To understand Forsman’s game: look at it. He may play all absorptive and sly, but his cartooning carries no pretense—what you see, you get. His semi-realistic style incorporates a child-like or teenage charm. Readers may recall their own juvenile stabs at ‘How to Draw Comics the Marvel Way.’ The difference is Forsman knows where that book ends and he begins. He doesn’t draw comics the Marvel way, he draws comics the Forsman way. Blank backgrounds, screentone, and speed lines show a love for manga without being obtrusive. His characters possess an ugly beauty, a realness: paunches, wrinkles, crumbs in crevices, bald spots, stringy ‘staches—gross anatomy. There’s a restraint to his cartooning that contradicts his love of over-the-top action. His layouts are consistently and purposely uncomplicated. Panels and pages serve the story by either developing character or moving the narrative along, not showing off. The one time he uses a splash page (outside of introductions to chapters) happens when Reggie and Billy parachute out of a helicopter for their not-so silent interlude to rescue Jenny. Such artistic self-control results in a release that’s consistent with characters emotional journeys while also the perfect visual choice.
Reggie/Revenger is Forsman’s ideal, but real. Strong of thigh, she’s sexy without being sexualized, a lean and mean figure whose body fits her calling as a bruiser. One look says she would have held her own in G.L.O.W or as a lookalike bodyguard for her doppelganger, Grace Jones. Reggie is always in motion: running, jumping, brawling. During the climactic confrontation in Grimm’s home — opposite a page where Forsman does his best Tony Salmons with a spot-on Dakota North bob on an innocent bystander — Forsman turns Revenger into a many-armed killer, Kali, the god of death in fingerless black leather gloves. Each finger of her hand wraps around a pistol as she blasts away, a sinuous blur set against a red circle faded at its edges. So much of the Revenger vibe comes from feeling or intuiting what’s on the page. Forsman’s not an anatomist. He draws muscles and popping veins only to convey an idea, not to ape a medical textbook. Reggie’s physique is from the streets, not the gym. When she pulls up her shirt to reveal a rectangle of blood-soaked gauze taped over a beeping incision — because a bomb’s been sewn into her guts after she was zapped unconscious by a Taser, because of course — her skin folds over her jeans like a normal person, no washboard abs here. It’s an easily overlooked detail given the character and situation. Details like this is how Forsman sneaks in the real amidst all the unreal.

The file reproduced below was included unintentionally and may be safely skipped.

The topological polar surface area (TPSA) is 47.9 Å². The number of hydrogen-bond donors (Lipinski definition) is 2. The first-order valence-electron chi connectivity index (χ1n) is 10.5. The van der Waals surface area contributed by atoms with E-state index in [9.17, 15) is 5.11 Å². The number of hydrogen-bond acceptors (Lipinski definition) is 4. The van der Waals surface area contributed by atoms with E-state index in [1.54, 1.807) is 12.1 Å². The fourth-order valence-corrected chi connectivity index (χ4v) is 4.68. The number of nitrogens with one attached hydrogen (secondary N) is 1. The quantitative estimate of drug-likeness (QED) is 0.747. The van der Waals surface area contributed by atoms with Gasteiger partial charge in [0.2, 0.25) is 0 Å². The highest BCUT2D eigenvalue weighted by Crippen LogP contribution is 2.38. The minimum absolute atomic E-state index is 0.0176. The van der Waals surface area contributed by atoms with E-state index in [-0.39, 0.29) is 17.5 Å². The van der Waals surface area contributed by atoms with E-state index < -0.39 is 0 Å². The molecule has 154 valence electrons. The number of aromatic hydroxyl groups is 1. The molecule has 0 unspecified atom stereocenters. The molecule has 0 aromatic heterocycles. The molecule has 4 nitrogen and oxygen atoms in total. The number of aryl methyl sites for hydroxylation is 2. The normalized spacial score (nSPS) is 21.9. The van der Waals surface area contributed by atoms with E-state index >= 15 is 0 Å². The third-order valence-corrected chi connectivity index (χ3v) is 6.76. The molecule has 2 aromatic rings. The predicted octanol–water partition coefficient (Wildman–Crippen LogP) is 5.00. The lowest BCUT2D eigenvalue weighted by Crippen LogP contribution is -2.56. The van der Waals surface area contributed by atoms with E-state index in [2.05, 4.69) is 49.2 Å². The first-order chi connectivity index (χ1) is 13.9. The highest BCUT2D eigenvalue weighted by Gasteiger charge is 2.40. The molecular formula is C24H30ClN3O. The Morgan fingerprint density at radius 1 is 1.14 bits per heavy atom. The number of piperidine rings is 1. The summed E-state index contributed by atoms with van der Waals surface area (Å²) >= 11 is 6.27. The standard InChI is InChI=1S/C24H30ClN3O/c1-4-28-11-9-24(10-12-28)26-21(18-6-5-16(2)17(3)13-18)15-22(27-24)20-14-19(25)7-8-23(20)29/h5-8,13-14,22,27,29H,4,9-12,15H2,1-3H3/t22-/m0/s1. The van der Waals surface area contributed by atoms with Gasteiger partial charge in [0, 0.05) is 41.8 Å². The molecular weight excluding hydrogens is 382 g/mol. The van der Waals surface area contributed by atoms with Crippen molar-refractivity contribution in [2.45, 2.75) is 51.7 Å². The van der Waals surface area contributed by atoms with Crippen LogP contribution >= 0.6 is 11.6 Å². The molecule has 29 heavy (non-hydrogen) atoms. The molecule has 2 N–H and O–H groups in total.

In addition to action, Revenger and the Fog is a comic about relationships, both positive and destructive. Unlike the first Revenger volume or the one-shot, this isn’t a story for lone wolves. Getting separated from the pack means death or worse.
Jenny and Reggie wear satiny jackets with a stylized ‘Fs’ at the shoulder. In context, the ‘F’ stands for The Fog. But given their relationship to each other and to their teammates the ‘F’ could as easily stand for family. For a story that revolves around a father and daughter, the word ‘family’ comes up both in obvious and oblique ways. When Jenny leaves her dad, Miguel, Grimm’s right-hand man and someone Jenny calls ‘uncle,’ tells her, “Without family, we are nothing in this world.” On a cab ride Reggie takes to the Extreme Studios lot to try to get Jenny back the first time, the driver tells her a story about his cousin who died on set at Extreme. He says Grimm used the footage and it broke “his mama’s heart.” Reggie’s taunts Miguel with the word ‘grandpa’ when they face off. During the raid, Billy tells Reggie to “bring Jenny home.” It’s specifics like these that support bigger pieces of plot scaffolding like Billy’s love for his mother, who’s infirm and requires his care, which causes him to betray his friends and set the main action of the story in motion.